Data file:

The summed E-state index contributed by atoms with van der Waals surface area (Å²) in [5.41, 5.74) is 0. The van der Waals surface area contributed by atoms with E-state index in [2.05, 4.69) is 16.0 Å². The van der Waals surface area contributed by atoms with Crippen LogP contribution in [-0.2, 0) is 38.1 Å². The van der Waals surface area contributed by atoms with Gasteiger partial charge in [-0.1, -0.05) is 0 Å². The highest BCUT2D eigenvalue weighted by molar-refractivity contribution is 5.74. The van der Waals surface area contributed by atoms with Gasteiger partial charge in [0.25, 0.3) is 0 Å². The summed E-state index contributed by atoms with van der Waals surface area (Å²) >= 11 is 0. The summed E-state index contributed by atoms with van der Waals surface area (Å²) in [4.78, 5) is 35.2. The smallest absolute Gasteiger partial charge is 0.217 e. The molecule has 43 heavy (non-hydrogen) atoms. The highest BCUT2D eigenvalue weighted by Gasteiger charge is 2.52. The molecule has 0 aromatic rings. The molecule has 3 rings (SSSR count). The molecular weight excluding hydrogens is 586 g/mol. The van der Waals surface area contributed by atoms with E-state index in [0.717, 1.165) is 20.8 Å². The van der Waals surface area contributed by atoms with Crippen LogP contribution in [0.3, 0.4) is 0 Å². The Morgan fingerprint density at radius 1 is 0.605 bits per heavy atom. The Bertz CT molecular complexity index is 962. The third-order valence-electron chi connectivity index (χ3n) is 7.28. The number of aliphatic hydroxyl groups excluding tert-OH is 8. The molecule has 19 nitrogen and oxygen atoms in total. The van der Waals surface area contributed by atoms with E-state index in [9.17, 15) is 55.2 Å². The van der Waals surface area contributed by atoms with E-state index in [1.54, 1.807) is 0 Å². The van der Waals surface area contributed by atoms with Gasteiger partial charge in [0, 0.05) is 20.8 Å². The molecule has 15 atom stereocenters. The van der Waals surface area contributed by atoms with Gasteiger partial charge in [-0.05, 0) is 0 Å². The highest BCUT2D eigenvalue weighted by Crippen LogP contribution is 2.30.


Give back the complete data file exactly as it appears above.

The summed E-state index contributed by atoms with van der Waals surface area (Å²) in [5.41, 5.74) is 0. The van der Waals surface area contributed by atoms with E-state index in [2.05, 4.69) is 16.0 Å². The van der Waals surface area contributed by atoms with Crippen LogP contribution in [-0.2, 0) is 38.1 Å². The van der Waals surface area contributed by atoms with Gasteiger partial charge in [-0.1, -0.05) is 0 Å². The highest BCUT2D eigenvalue weighted by molar-refractivity contribution is 5.74. The van der Waals surface area contributed by atoms with Gasteiger partial charge in [0.25, 0.3) is 0 Å². The summed E-state index contributed by atoms with van der Waals surface area (Å²) >= 11 is 0. The summed E-state index contributed by atoms with van der Waals surface area (Å²) in [4.78, 5) is 35.2. The smallest absolute Gasteiger partial charge is 0.217 e. The molecule has 43 heavy (non-hydrogen) atoms. The highest BCUT2D eigenvalue weighted by Gasteiger charge is 2.52. The molecule has 0 aromatic rings. The molecule has 3 rings (SSSR count). The molecular weight excluding hydrogens is 586 g/mol. The van der Waals surface area contributed by atoms with E-state index in [0.717, 1.165) is 20.8 Å². The van der Waals surface area contributed by atoms with Crippen LogP contribution in [0.3, 0.4) is 0 Å². The Morgan fingerprint density at radius 1 is 0.605 bits per heavy atom. The Bertz CT molecular complexity index is 962. The third-order valence-electron chi connectivity index (χ3n) is 7.28. The number of aliphatic hydroxyl groups excluding tert-OH is 8. The molecule has 19 nitrogen and oxygen atoms in total. The van der Waals surface area contributed by atoms with E-state index in [9.17, 15) is 55.2 Å². The van der Waals surface area contributed by atoms with E-state index in [1.54, 1.807) is 0 Å². The van der Waals surface area contributed by atoms with Gasteiger partial charge in [0, 0.05) is 20.8 Å². The molecule has 15 atom stereocenters. The van der Waals surface area contributed by atoms with Gasteiger partial charge in [-0.05, 0) is 0 Å². The highest BCUT2D eigenvalue weighted by Crippen LogP contribution is 2.30.